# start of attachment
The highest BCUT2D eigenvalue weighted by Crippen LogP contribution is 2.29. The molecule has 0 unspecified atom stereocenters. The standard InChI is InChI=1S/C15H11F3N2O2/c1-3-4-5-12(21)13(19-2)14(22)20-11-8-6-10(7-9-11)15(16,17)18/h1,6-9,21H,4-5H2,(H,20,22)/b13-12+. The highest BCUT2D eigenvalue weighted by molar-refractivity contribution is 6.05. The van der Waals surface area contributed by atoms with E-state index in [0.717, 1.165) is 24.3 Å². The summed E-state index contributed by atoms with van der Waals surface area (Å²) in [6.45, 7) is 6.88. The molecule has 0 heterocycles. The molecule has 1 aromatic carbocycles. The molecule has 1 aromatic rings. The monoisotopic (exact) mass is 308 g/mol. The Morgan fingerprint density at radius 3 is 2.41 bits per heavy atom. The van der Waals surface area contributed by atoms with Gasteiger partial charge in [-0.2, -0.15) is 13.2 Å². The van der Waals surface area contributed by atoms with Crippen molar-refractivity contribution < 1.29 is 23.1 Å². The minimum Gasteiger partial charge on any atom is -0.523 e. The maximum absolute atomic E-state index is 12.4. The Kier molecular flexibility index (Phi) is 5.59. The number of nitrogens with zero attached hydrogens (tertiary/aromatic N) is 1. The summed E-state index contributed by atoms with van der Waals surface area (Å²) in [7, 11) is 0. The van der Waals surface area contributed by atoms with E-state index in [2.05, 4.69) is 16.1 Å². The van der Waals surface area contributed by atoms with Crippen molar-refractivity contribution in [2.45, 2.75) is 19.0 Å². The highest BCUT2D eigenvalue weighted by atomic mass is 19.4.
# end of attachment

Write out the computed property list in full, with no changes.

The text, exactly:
The highest BCUT2D eigenvalue weighted by Crippen LogP contribution is 2.29. The molecule has 0 unspecified atom stereocenters. The standard InChI is InChI=1S/C15H11F3N2O2/c1-3-4-5-12(21)13(19-2)14(22)20-11-8-6-10(7-9-11)15(16,17)18/h1,6-9,21H,4-5H2,(H,20,22)/b13-12+. The highest BCUT2D eigenvalue weighted by molar-refractivity contribution is 6.05. The van der Waals surface area contributed by atoms with E-state index in [0.717, 1.165) is 24.3 Å². The summed E-state index contributed by atoms with van der Waals surface area (Å²) in [6.45, 7) is 6.88. The molecule has 0 heterocycles. The molecule has 1 aromatic carbocycles. The molecule has 1 aromatic rings. The monoisotopic (exact) mass is 308 g/mol. The Morgan fingerprint density at radius 3 is 2.41 bits per heavy atom. The van der Waals surface area contributed by atoms with Gasteiger partial charge in [-0.2, -0.15) is 13.2 Å². The van der Waals surface area contributed by atoms with Crippen molar-refractivity contribution < 1.29 is 23.1 Å². The minimum Gasteiger partial charge on any atom is -0.523 e. The maximum absolute atomic E-state index is 12.4. The Kier molecular flexibility index (Phi) is 5.59. The number of nitrogens with zero attached hydrogens (tertiary/aromatic N) is 1. The summed E-state index contributed by atoms with van der Waals surface area (Å²) in [7, 11) is 0. The van der Waals surface area contributed by atoms with E-state index in [2.05, 4.69) is 16.1 Å². The van der Waals surface area contributed by atoms with Crippen molar-refractivity contribution in [2.45, 2.75) is 19.0 Å². The highest BCUT2D eigenvalue weighted by atomic mass is 19.4.